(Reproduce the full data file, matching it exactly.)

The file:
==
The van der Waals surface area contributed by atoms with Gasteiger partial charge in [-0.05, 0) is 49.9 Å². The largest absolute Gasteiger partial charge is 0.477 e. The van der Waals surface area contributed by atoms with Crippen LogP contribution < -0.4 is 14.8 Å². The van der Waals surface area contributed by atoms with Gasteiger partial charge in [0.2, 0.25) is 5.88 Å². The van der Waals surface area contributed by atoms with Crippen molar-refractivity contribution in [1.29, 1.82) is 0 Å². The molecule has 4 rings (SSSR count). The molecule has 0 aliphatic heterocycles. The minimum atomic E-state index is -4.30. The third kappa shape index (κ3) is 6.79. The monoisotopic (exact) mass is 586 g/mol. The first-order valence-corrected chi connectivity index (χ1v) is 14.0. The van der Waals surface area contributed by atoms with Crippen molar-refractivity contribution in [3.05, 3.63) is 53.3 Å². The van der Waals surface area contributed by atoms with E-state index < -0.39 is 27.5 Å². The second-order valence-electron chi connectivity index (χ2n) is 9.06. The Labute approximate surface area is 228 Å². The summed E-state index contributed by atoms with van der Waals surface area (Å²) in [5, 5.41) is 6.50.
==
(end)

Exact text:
The van der Waals surface area contributed by atoms with Gasteiger partial charge in [-0.05, 0) is 49.9 Å². The largest absolute Gasteiger partial charge is 0.477 e. The van der Waals surface area contributed by atoms with Crippen LogP contribution < -0.4 is 14.8 Å². The van der Waals surface area contributed by atoms with Gasteiger partial charge in [0.2, 0.25) is 5.88 Å². The van der Waals surface area contributed by atoms with Crippen molar-refractivity contribution in [1.29, 1.82) is 0 Å². The molecule has 4 rings (SSSR count). The molecule has 0 aliphatic heterocycles. The minimum atomic E-state index is -4.30. The third kappa shape index (κ3) is 6.79. The monoisotopic (exact) mass is 586 g/mol. The first-order valence-corrected chi connectivity index (χ1v) is 14.0. The van der Waals surface area contributed by atoms with Crippen molar-refractivity contribution in [3.05, 3.63) is 53.3 Å². The van der Waals surface area contributed by atoms with E-state index < -0.39 is 27.5 Å². The second-order valence-electron chi connectivity index (χ2n) is 9.06. The Labute approximate surface area is 228 Å². The summed E-state index contributed by atoms with van der Waals surface area (Å²) in [5, 5.41) is 6.50.